The MSP for Moray, a rural part of North East Scotland, has contacted the boss of Lloyds Pharmacy in protest of delivery charges for heavy items like mobility scooters to rural areas such as the Scottish Highlands.
MSP Richard Lochhead wrote to Cormac Tobin, managing director of Lloyds Pharmacy, which owns the mobility retailer Betterlife Healthcare, asking the company to review its policy after a constituent had to pay £50 for the delivery of a mobility scooter.
The constituent purchased the scooter for his wife and had to pay a fee to have it delivered to his AB55 postcode. The company was criticised for suggesting that delivery to UK addresses is free on its website, but it does show on its delivery information that heavy items like scooters being delivered to Zone B addresses, including the Scottish Highlands, incur a £50 charge.
“Time and time again companies get away with charging customers in Moray and rural Scotland unfair and excessive delivery costs,” Mr Lochhead told The Northern Scot.
“Unfair delivery charges are hugely frustrating for people in Moray at the best of times, but I think it is particularly galling that customers in rural Scotland face higher charges when they are looking to purchase medical equipment.”
Campaigners in Scotland are now increasing the pressure on the UK Government to act on “unfair delivery charges” to rural addresses. Mr Lochhead has raised this particular case with the Scottish Parliament and it is hoped it will press Westminster to force online retailers to reduce such charges.
Recently, a Scottish newspaper reported on another case in which Lloyds Pharmacy charged £50 to deliver a mobility scooter to a customer in Keith, also in rural North East Scotland.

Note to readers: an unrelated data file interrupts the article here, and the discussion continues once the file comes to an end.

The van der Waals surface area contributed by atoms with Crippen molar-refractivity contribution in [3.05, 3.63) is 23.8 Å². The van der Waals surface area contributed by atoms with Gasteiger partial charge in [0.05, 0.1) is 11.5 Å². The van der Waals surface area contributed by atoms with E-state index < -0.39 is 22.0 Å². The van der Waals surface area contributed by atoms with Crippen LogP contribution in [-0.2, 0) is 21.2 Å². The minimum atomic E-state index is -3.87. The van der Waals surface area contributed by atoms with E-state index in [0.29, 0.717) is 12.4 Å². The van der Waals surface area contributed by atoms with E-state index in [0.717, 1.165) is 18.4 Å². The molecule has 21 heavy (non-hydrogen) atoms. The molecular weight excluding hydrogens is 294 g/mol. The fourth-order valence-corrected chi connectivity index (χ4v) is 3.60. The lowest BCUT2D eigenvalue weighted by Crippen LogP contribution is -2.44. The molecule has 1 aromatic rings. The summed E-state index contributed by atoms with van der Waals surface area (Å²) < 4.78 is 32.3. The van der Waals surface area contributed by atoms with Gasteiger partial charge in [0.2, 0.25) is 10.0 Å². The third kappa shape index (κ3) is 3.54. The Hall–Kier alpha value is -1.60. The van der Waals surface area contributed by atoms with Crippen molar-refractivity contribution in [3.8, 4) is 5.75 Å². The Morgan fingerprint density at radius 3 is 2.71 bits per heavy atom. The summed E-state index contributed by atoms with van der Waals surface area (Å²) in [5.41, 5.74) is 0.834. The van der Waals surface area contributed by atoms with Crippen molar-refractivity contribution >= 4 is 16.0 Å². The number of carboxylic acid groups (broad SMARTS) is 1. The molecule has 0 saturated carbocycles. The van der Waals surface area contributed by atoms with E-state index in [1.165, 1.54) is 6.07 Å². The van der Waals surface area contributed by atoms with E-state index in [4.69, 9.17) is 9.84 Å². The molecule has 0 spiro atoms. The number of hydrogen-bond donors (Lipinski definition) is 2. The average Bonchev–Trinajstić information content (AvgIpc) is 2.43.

When the customer complained to the firm, he was reportedly told courier charges were to blame. Lloyds Pharmacy declined to say whether courier charges were to blame but explained that the address was outside its free delivery area.
Lloyds Pharmacy’s mobility arm, Betterlife, advertises free UK delivery on orders over £40. But it also states clearly that items delivered to certain postcodes, for example in rural Scotland, Ireland and the Channel Islands, carry additional charges.
A report two years ago highlighted a ‘postcode penalty’ where online retailers were shown to be imposing higher delivery charges on rural Scottish customers than in 2012, although fewer companies imposed the surcharges.
In 2015 people in the Highlands were paying 17.6% more than in 2012 and those in the Islands pay 15.8% more.
Last month, watchdogs in Scotland demanded a full inquiry into “discriminatory” delivery charges faced by millions of Scots living in rural areas.
Liberal Democrat Mike Rumbles wrote to Ofcom about the issue after a series of high-profile cases saw Scots customers hit with high charges.